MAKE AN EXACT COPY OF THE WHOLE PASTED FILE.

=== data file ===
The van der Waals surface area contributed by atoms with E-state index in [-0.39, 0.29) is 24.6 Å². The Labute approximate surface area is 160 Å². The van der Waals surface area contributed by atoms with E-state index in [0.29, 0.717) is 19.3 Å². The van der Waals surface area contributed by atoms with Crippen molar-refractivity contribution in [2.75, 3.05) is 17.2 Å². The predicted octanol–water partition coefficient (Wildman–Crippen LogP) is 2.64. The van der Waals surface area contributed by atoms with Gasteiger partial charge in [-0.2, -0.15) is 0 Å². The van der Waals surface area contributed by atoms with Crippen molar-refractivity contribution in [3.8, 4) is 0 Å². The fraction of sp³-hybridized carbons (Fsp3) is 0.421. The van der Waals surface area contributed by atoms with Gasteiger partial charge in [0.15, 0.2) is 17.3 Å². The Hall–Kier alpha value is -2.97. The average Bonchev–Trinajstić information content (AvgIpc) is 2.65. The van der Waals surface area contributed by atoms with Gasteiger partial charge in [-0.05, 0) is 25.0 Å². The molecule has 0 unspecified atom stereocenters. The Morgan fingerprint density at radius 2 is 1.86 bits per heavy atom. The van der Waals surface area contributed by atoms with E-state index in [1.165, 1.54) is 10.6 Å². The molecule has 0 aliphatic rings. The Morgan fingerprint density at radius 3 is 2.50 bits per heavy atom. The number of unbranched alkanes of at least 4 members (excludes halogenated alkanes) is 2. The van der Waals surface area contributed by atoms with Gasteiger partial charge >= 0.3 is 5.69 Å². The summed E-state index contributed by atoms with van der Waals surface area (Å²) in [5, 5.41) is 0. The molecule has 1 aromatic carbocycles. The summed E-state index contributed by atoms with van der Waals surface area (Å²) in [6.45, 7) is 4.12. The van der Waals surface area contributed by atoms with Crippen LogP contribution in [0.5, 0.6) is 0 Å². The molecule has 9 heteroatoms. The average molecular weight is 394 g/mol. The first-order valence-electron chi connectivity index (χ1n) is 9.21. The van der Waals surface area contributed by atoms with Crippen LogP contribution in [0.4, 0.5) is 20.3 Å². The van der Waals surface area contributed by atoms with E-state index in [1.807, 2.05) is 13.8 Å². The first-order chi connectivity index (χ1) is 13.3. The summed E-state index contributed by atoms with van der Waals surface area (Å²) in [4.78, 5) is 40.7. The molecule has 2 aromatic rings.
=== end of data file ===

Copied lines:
The van der Waals surface area contributed by atoms with E-state index in [-0.39, 0.29) is 24.6 Å². The Labute approximate surface area is 160 Å². The van der Waals surface area contributed by atoms with E-state index in [0.29, 0.717) is 19.3 Å². The van der Waals surface area contributed by atoms with Crippen molar-refractivity contribution in [2.75, 3.05) is 17.2 Å². The predicted octanol–water partition coefficient (Wildman–Crippen LogP) is 2.64. The van der Waals surface area contributed by atoms with Gasteiger partial charge in [-0.2, -0.15) is 0 Å². The van der Waals surface area contributed by atoms with Crippen molar-refractivity contribution in [3.8, 4) is 0 Å². The fraction of sp³-hybridized carbons (Fsp3) is 0.421. The van der Waals surface area contributed by atoms with Gasteiger partial charge in [0.15, 0.2) is 17.3 Å². The Hall–Kier alpha value is -2.97. The average Bonchev–Trinajstić information content (AvgIpc) is 2.65. The van der Waals surface area contributed by atoms with Gasteiger partial charge in [-0.05, 0) is 25.0 Å². The molecule has 0 unspecified atom stereocenters. The Morgan fingerprint density at radius 2 is 1.86 bits per heavy atom. The van der Waals surface area contributed by atoms with E-state index in [1.165, 1.54) is 10.6 Å². The molecule has 0 aliphatic rings. The Morgan fingerprint density at radius 3 is 2.50 bits per heavy atom. The number of unbranched alkanes of at least 4 members (excludes halogenated alkanes) is 2. The van der Waals surface area contributed by atoms with Gasteiger partial charge >= 0.3 is 5.69 Å². The summed E-state index contributed by atoms with van der Waals surface area (Å²) in [5, 5.41) is 0. The molecule has 1 aromatic carbocycles. The summed E-state index contributed by atoms with van der Waals surface area (Å²) in [6.45, 7) is 4.12. The van der Waals surface area contributed by atoms with Crippen LogP contribution in [0.5, 0.6) is 0 Å². The molecule has 9 heteroatoms. The average molecular weight is 394 g/mol. The first-order valence-electron chi connectivity index (χ1n) is 9.21. The van der Waals surface area contributed by atoms with Crippen LogP contribution in [0.4, 0.5) is 20.3 Å². The van der Waals surface area contributed by atoms with E-state index in [1.807, 2.05) is 13.8 Å². The first-order chi connectivity index (χ1) is 13.3. The summed E-state index contributed by atoms with van der Waals surface area (Å²) in [4.78, 5) is 40.7. The molecule has 2 aromatic rings.